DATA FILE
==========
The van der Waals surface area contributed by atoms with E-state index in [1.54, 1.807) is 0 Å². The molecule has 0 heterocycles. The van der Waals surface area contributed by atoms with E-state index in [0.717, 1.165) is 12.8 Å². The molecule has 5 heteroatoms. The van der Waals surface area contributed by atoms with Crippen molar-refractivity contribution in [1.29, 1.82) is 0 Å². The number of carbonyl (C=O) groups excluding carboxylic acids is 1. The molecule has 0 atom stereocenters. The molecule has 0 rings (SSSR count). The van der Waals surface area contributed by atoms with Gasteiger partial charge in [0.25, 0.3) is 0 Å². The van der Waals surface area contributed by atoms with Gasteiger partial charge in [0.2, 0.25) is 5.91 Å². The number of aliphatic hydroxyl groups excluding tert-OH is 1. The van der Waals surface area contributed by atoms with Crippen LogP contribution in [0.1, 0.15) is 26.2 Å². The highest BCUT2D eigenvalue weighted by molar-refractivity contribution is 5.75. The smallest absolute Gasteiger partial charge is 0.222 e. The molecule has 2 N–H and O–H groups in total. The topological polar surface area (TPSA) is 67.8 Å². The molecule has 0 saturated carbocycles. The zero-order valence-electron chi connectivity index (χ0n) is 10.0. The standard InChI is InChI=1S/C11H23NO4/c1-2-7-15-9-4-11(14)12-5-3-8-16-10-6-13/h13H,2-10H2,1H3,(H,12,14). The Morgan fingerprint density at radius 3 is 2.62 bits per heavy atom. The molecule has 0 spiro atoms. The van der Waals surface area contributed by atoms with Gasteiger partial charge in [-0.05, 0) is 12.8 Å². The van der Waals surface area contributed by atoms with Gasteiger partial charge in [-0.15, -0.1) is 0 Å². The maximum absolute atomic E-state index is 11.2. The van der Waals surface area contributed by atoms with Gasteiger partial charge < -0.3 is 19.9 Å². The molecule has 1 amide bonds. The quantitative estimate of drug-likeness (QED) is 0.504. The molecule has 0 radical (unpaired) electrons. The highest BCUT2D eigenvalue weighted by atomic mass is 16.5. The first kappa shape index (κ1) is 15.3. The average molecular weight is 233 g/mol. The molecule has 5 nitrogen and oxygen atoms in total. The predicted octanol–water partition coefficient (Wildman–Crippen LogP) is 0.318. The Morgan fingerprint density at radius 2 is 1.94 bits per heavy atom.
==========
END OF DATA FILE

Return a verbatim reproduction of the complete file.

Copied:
The van der Waals surface area contributed by atoms with E-state index in [1.54, 1.807) is 0 Å². The molecule has 0 heterocycles. The van der Waals surface area contributed by atoms with E-state index in [0.717, 1.165) is 12.8 Å². The molecule has 5 heteroatoms. The van der Waals surface area contributed by atoms with Crippen molar-refractivity contribution in [1.29, 1.82) is 0 Å². The number of carbonyl (C=O) groups excluding carboxylic acids is 1. The molecule has 0 atom stereocenters. The molecule has 0 rings (SSSR count). The van der Waals surface area contributed by atoms with Gasteiger partial charge in [0.25, 0.3) is 0 Å². The van der Waals surface area contributed by atoms with Gasteiger partial charge in [0.2, 0.25) is 5.91 Å². The number of aliphatic hydroxyl groups excluding tert-OH is 1. The van der Waals surface area contributed by atoms with Crippen LogP contribution in [0.1, 0.15) is 26.2 Å². The highest BCUT2D eigenvalue weighted by molar-refractivity contribution is 5.75. The smallest absolute Gasteiger partial charge is 0.222 e. The molecule has 2 N–H and O–H groups in total. The topological polar surface area (TPSA) is 67.8 Å². The molecule has 0 saturated carbocycles. The zero-order valence-electron chi connectivity index (χ0n) is 10.0. The standard InChI is InChI=1S/C11H23NO4/c1-2-7-15-9-4-11(14)12-5-3-8-16-10-6-13/h13H,2-10H2,1H3,(H,12,14). The Morgan fingerprint density at radius 3 is 2.62 bits per heavy atom. The molecule has 0 spiro atoms. The van der Waals surface area contributed by atoms with Gasteiger partial charge in [-0.05, 0) is 12.8 Å². The van der Waals surface area contributed by atoms with Gasteiger partial charge in [-0.15, -0.1) is 0 Å². The maximum absolute atomic E-state index is 11.2. The van der Waals surface area contributed by atoms with Gasteiger partial charge < -0.3 is 19.9 Å². The molecule has 1 amide bonds. The quantitative estimate of drug-likeness (QED) is 0.504. The molecule has 0 radical (unpaired) electrons. The highest BCUT2D eigenvalue weighted by atomic mass is 16.5. The first kappa shape index (κ1) is 15.3. The average molecular weight is 233 g/mol. The molecule has 5 nitrogen and oxygen atoms in total. The predicted octanol–water partition coefficient (Wildman–Crippen LogP) is 0.318. The Morgan fingerprint density at radius 2 is 1.94 bits per heavy atom.